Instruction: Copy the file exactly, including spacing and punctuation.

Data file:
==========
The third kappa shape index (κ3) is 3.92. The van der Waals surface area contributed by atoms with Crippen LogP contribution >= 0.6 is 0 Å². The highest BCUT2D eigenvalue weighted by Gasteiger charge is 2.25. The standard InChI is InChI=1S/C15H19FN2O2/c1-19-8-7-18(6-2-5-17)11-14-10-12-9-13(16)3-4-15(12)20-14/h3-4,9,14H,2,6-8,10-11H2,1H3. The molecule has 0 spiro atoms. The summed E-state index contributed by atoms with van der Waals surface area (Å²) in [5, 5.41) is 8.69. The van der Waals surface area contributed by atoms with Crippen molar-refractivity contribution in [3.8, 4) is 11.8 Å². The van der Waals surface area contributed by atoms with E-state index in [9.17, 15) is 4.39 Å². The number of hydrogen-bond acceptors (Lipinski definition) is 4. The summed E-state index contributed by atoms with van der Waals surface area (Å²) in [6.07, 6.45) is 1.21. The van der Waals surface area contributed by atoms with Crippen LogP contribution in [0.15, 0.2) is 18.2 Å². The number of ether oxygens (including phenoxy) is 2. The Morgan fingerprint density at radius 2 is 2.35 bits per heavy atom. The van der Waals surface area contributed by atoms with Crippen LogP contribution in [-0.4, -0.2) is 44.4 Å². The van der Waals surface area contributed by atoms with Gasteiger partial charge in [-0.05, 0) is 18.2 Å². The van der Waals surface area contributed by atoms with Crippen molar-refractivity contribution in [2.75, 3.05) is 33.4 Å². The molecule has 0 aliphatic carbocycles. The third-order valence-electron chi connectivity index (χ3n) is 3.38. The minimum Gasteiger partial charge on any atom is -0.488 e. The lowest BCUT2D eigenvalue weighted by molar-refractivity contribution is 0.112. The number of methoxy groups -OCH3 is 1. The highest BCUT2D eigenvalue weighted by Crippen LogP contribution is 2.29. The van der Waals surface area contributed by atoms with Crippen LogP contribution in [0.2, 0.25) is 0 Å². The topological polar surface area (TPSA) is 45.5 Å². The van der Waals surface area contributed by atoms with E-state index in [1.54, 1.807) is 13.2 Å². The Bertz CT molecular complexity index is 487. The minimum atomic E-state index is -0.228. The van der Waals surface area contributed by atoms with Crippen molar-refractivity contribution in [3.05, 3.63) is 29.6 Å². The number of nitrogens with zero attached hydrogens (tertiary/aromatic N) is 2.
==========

The third kappa shape index (κ3) is 3.92. The van der Waals surface area contributed by atoms with Crippen LogP contribution >= 0.6 is 0 Å². The highest BCUT2D eigenvalue weighted by Gasteiger charge is 2.25. The standard InChI is InChI=1S/C15H19FN2O2/c1-19-8-7-18(6-2-5-17)11-14-10-12-9-13(16)3-4-15(12)20-14/h3-4,9,14H,2,6-8,10-11H2,1H3. The molecule has 0 spiro atoms. The summed E-state index contributed by atoms with van der Waals surface area (Å²) in [5, 5.41) is 8.69. The van der Waals surface area contributed by atoms with Crippen molar-refractivity contribution in [3.8, 4) is 11.8 Å². The van der Waals surface area contributed by atoms with E-state index in [9.17, 15) is 4.39 Å². The number of hydrogen-bond acceptors (Lipinski definition) is 4. The summed E-state index contributed by atoms with van der Waals surface area (Å²) in [6.07, 6.45) is 1.21. The van der Waals surface area contributed by atoms with Crippen LogP contribution in [0.15, 0.2) is 18.2 Å². The number of ether oxygens (including phenoxy) is 2. The Morgan fingerprint density at radius 2 is 2.35 bits per heavy atom. The van der Waals surface area contributed by atoms with Crippen LogP contribution in [-0.4, -0.2) is 44.4 Å². The van der Waals surface area contributed by atoms with Gasteiger partial charge in [-0.05, 0) is 18.2 Å². The van der Waals surface area contributed by atoms with Crippen molar-refractivity contribution in [2.75, 3.05) is 33.4 Å². The molecule has 0 aliphatic carbocycles. The third-order valence-electron chi connectivity index (χ3n) is 3.38. The minimum Gasteiger partial charge on any atom is -0.488 e. The lowest BCUT2D eigenvalue weighted by molar-refractivity contribution is 0.112. The number of methoxy groups -OCH3 is 1. The highest BCUT2D eigenvalue weighted by Crippen LogP contribution is 2.29. The van der Waals surface area contributed by atoms with Crippen LogP contribution in [0.2, 0.25) is 0 Å². The topological polar surface area (TPSA) is 45.5 Å². The van der Waals surface area contributed by atoms with E-state index in [1.54, 1.807) is 13.2 Å². The Bertz CT molecular complexity index is 487. The minimum atomic E-state index is -0.228. The van der Waals surface area contributed by atoms with Crippen molar-refractivity contribution in [3.05, 3.63) is 29.6 Å². The number of nitrogens with zero attached hydrogens (tertiary/aromatic N) is 2.